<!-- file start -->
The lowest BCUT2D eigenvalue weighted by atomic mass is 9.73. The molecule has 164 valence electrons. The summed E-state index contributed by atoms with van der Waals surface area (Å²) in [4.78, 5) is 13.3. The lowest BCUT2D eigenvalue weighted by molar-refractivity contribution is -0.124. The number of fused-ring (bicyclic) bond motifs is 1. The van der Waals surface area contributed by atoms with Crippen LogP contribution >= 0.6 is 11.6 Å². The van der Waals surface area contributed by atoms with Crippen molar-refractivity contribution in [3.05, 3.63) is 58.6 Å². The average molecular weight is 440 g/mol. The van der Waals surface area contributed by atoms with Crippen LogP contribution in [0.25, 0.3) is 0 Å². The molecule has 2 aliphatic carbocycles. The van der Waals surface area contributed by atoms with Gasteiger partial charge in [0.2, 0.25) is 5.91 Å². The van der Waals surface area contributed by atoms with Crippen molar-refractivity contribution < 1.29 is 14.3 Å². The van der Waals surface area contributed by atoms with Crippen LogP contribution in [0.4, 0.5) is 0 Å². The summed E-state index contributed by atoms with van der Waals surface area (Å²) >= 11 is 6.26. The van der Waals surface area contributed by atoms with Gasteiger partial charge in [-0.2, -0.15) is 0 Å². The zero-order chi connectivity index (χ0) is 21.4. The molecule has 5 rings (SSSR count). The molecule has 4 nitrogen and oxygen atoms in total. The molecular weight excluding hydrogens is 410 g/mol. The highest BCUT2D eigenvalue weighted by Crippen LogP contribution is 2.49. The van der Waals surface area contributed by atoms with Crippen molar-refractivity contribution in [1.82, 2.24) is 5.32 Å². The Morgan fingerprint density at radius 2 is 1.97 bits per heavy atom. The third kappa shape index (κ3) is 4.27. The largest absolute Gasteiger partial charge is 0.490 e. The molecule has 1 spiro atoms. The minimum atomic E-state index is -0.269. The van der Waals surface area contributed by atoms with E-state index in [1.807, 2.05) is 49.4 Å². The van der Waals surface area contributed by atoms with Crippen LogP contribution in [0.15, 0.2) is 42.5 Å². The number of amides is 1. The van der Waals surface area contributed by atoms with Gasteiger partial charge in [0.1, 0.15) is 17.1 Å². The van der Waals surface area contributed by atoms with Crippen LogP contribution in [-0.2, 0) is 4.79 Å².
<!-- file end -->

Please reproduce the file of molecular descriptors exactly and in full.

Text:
The lowest BCUT2D eigenvalue weighted by atomic mass is 9.73. The molecule has 164 valence electrons. The summed E-state index contributed by atoms with van der Waals surface area (Å²) in [4.78, 5) is 13.3. The lowest BCUT2D eigenvalue weighted by molar-refractivity contribution is -0.124. The number of fused-ring (bicyclic) bond motifs is 1. The van der Waals surface area contributed by atoms with Crippen LogP contribution >= 0.6 is 11.6 Å². The van der Waals surface area contributed by atoms with Crippen molar-refractivity contribution in [3.05, 3.63) is 58.6 Å². The average molecular weight is 440 g/mol. The van der Waals surface area contributed by atoms with Crippen LogP contribution in [0.25, 0.3) is 0 Å². The molecule has 2 aliphatic carbocycles. The van der Waals surface area contributed by atoms with Gasteiger partial charge in [0.2, 0.25) is 5.91 Å². The van der Waals surface area contributed by atoms with Crippen molar-refractivity contribution < 1.29 is 14.3 Å². The van der Waals surface area contributed by atoms with Crippen LogP contribution in [0.4, 0.5) is 0 Å². The summed E-state index contributed by atoms with van der Waals surface area (Å²) >= 11 is 6.26. The van der Waals surface area contributed by atoms with Gasteiger partial charge in [-0.2, -0.15) is 0 Å². The zero-order chi connectivity index (χ0) is 21.4. The molecule has 5 rings (SSSR count). The molecule has 4 nitrogen and oxygen atoms in total. The molecular weight excluding hydrogens is 410 g/mol. The highest BCUT2D eigenvalue weighted by Crippen LogP contribution is 2.49. The van der Waals surface area contributed by atoms with Crippen molar-refractivity contribution in [1.82, 2.24) is 5.32 Å². The Morgan fingerprint density at radius 2 is 1.97 bits per heavy atom. The third kappa shape index (κ3) is 4.27. The largest absolute Gasteiger partial charge is 0.490 e. The molecule has 1 spiro atoms. The minimum atomic E-state index is -0.269. The van der Waals surface area contributed by atoms with E-state index in [1.807, 2.05) is 49.4 Å². The van der Waals surface area contributed by atoms with Crippen LogP contribution in [0.15, 0.2) is 42.5 Å². The number of amides is 1. The van der Waals surface area contributed by atoms with Gasteiger partial charge in [0.1, 0.15) is 17.1 Å². The van der Waals surface area contributed by atoms with Crippen LogP contribution in [-0.2, 0) is 4.79 Å².